One of the books I love to use as a mentor text for Writer's Workshop is The Gumdrop Tree, written by Elizabeth Spurr and illustrated by Julia Gorton.
Here is a review from Amazon:
A little girl plays with a bag of gumdrops given to her by her father. She can't bear the thought of eating them, because if she does, they'll be all gone. Then she has an idea. She will plant the candies and grow a gumdrop tree. She then waters and cultivates them patiently. Finally one seedling sprouts. After a while, she gives up. The tree is doing well, but it bears no sweets. She still checks on it now and then and, one wonderful day, it is literally covered with sugary drops. Of course, she eats them. In the final illustration, readers see that a couple of gumdrops remain painstakingly tied to the branches with white thread (presumably by two loving parents).
The book is absolutely perfect for helping the children realize that if they have an imagination, they can write ANYTHING at all. You can use it when you introduce Writer's Workshop, and then again during the year, just to remind the children how important imaginations are to their writing.
Great writers who use their imaginations write the best stories with lots of details, clever ideas, and different topics. Some really famous, brilliant people think imaginations are pretty important...
The Gumdrop Tree has so many wonderful text features to talk about with the children.
And it has great ideas for illustrations!
Look how it shows the passing of time as she waits for her gumdrop tree to grow.
Plus, who doesn't love to think about growing a gumdrop tree?!
After we read the story and talked about the text features and fabulous illustrations, we talked about what type of book this was. The children quickly knew it was fiction. (I was secretly hoping someone might say nonfiction, and may just believe enough that you could grow a gumdrop tree.) We talked about how if you planted a penny, you wouldn't be able to grow a money tree either. However, when you use your IMAGINATION, anything at all is possible. The best authors and illustrators have wonderful imaginations. We never want to lose our imaginations!
I had each child think about something- anything at all- that they would like to plant so that it would grow into a tree. We shared some of our ideas. If you want to grow a cat, just plant a piece of cat food!
I told the children our imaginations needed a little workout, so we could keep being great writers. This is where the topsoil comes in. You have to practice using your imagination to keep it strong and healthy!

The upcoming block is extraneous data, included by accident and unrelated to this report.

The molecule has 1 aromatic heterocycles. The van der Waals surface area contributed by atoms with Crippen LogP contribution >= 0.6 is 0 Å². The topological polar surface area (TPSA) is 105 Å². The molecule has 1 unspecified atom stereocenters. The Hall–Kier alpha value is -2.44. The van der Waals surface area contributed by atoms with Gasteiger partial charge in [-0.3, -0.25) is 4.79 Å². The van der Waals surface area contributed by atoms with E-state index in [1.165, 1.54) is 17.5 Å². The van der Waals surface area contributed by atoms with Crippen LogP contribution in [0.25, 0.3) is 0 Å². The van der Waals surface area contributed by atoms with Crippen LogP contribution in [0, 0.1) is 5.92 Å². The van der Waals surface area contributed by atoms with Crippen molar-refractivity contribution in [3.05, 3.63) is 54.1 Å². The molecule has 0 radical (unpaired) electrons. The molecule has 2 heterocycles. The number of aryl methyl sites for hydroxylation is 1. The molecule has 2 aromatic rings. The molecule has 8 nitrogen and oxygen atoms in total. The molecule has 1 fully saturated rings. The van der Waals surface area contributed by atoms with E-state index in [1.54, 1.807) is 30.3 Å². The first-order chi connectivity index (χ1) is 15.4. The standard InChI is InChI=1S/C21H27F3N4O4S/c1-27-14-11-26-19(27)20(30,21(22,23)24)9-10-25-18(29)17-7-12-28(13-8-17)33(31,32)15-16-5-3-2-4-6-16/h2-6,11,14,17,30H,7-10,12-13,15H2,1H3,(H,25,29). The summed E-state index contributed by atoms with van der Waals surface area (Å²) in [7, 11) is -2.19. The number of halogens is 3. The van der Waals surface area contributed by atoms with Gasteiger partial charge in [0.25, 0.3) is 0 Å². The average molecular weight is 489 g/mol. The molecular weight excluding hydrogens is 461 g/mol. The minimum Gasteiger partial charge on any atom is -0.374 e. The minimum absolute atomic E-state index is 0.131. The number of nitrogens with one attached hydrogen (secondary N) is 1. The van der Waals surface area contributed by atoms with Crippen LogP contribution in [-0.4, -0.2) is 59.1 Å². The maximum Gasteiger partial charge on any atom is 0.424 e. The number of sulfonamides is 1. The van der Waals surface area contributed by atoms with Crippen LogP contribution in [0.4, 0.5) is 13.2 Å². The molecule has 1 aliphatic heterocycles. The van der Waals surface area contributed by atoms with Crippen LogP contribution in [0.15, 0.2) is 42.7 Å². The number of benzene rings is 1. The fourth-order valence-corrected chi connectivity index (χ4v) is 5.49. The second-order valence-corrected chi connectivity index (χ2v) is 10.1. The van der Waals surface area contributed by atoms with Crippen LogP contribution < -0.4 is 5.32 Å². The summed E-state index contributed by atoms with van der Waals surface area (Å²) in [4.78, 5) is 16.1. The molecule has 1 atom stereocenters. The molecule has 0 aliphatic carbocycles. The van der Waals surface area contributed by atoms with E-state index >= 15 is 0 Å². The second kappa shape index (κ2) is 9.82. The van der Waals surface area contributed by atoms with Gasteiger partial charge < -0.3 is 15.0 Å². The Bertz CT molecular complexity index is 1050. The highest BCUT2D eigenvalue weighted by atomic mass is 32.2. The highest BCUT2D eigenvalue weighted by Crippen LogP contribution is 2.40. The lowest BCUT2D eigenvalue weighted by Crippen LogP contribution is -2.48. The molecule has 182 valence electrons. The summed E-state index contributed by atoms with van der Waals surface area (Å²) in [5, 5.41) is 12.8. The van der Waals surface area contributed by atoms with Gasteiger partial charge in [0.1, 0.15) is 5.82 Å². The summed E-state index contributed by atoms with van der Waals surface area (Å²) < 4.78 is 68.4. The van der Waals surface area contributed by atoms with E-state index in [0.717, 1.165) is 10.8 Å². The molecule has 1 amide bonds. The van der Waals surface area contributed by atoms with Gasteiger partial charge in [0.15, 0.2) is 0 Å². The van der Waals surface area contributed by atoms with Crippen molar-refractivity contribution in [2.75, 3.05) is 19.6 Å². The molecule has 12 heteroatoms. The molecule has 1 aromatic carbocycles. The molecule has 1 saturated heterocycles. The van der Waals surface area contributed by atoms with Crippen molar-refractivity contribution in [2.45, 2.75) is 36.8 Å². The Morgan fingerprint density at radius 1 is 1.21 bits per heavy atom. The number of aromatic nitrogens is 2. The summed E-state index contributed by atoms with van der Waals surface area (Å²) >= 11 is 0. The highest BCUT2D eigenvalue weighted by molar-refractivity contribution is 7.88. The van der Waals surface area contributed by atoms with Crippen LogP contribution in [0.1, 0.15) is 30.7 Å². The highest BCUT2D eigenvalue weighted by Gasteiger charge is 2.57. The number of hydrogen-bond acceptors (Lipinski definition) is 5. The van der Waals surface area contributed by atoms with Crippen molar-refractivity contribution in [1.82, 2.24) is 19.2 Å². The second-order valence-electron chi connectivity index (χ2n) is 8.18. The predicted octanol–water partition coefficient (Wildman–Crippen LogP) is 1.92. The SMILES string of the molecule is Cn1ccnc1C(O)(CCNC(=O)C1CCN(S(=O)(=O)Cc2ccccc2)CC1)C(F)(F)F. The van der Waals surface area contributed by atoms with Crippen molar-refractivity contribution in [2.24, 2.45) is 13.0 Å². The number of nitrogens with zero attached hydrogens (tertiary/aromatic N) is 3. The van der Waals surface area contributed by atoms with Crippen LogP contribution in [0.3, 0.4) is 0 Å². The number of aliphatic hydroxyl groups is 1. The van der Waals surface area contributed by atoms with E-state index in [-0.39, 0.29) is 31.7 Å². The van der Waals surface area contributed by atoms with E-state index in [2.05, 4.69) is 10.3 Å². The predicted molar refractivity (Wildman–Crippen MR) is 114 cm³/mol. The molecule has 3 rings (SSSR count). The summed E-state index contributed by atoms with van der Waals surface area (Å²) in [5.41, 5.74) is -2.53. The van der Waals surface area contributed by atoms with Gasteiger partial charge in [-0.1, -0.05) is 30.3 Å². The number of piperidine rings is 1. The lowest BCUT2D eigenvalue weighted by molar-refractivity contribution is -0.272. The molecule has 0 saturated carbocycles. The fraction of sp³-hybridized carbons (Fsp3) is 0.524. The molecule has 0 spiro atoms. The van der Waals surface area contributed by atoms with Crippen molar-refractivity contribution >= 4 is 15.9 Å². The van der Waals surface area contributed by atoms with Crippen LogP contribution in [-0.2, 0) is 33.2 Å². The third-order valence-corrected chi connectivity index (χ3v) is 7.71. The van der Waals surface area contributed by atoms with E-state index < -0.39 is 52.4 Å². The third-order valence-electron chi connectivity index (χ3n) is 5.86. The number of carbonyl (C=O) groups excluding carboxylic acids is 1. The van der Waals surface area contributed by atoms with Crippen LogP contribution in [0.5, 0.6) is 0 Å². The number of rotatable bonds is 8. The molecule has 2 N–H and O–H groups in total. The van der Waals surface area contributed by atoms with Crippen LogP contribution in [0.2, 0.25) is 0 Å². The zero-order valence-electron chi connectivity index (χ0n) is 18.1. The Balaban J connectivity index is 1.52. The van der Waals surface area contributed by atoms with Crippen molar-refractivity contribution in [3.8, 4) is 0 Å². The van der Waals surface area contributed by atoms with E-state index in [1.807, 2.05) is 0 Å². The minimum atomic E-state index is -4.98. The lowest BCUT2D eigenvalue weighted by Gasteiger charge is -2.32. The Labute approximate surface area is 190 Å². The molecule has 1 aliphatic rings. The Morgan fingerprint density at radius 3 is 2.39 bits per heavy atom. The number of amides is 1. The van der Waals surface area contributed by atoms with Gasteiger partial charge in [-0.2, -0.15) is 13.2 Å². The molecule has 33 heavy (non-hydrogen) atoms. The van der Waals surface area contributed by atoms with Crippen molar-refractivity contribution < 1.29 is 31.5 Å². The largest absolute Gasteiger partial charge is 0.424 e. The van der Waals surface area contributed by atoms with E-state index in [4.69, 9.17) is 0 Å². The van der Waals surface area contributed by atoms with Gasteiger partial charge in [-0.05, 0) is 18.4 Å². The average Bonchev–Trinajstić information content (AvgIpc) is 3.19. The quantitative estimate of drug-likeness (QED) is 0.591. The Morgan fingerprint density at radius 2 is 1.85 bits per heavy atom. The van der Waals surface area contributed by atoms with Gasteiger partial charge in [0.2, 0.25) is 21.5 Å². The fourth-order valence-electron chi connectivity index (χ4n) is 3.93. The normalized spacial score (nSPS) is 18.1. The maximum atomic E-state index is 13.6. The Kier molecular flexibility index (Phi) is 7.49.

Here was my conversation with my husband when he got home from work last night.Me: Do you have any topsoil?
Jeff: How much do you need?
Me: Not much. We are planting Smarties and growing lollipops.
Jeff: ... Will there be magic involved?
That isn't normal, is it? Just checking.
I just happened to have Smarties, so I told the children that since they were Smarties, it was a perfect "seed" for them to plant.
Well, sure enough, after specials and before snack, (yes, that quickly) our Smarties grew into lollipops!
I wrapped each lollipop base in aluminum foil before I put it in the topsoil, so when we took it out, the sticks were clean. (You can just imagine they are clean if you want to...)
I noticed that somehow when the Smarties grew, they grew into DumDums. hmmm. That doesn't need to be mentioned to anyone- although it sort of made me smile inside.
If you have gumdrops, perfect! If you have Skittles, they will grow into anything you want, too. If it is candy- the kids will WISH it into something wonderful. Except Reese's Pieces. They don't grow well for me. HA- only kidding. I'm sure they would turn out the best.
Hopefully, the children will remember that lesson, and remember that when you use your imagination, anything is possible!
While each child came up to plant a Smartie, I had the others draw and write about what tree they would like to grow. I made this paper that you are welcome to download if you would like it.
Here are some of their ideas...
I love how he is growing a glasses tree! He will never have to worry about losing those glasses again!
Kittens and brownies... what else do you really need?
If you plant a chocolate chip, it may just grow into a cookie!
His best buddy is Logan, so apparently he would like a tree full of Logans. So sweet.
I love this one! He planted a wooden plank and grew... a tree house! This little guy is a perfect example of how fabulous activities like this are. He gets frustrated sometimes writing, but has such awesome ideas! Look at the details he just let spill out onto the paper.
They love to share their ideas.
Another book that the children always LOVE this book, If, by Sarah Perry. Adults think it is a little odd sometimes, but kids just can't wait for the next page.
A diving board to creative wordplay, the fascinating picture book offers a surrealistic view of the natural world. The two-page spreads present artful watercolors paired with such strange possibilities as "If zebras had stars and stripes...," "If the moon were square...," and "If worms had wheels...." Although some of the ideas and pictures are whimsical to the point of being downright creepy ("If caterpillars were toothpaste...," "If toes were teeth..."), the hypotheticals will surely inspire flights of fancy for readers of all ages. What could be more appealing for a 5-year-old than imagining the silliest suppositions and seeing them come to life in realistic paintings?
Here are some of the sample illustrations:
Here are some other fun books that tap into the children's imaginations.
First Grade W.O.W. shared the pattern for this great activity to go along with What If You Had Animal Teeth?
Learning to the Core shared some sample illustrations from the book and a darling freebie to go with What If You Had Animal Hair.
Thank you for stopping by!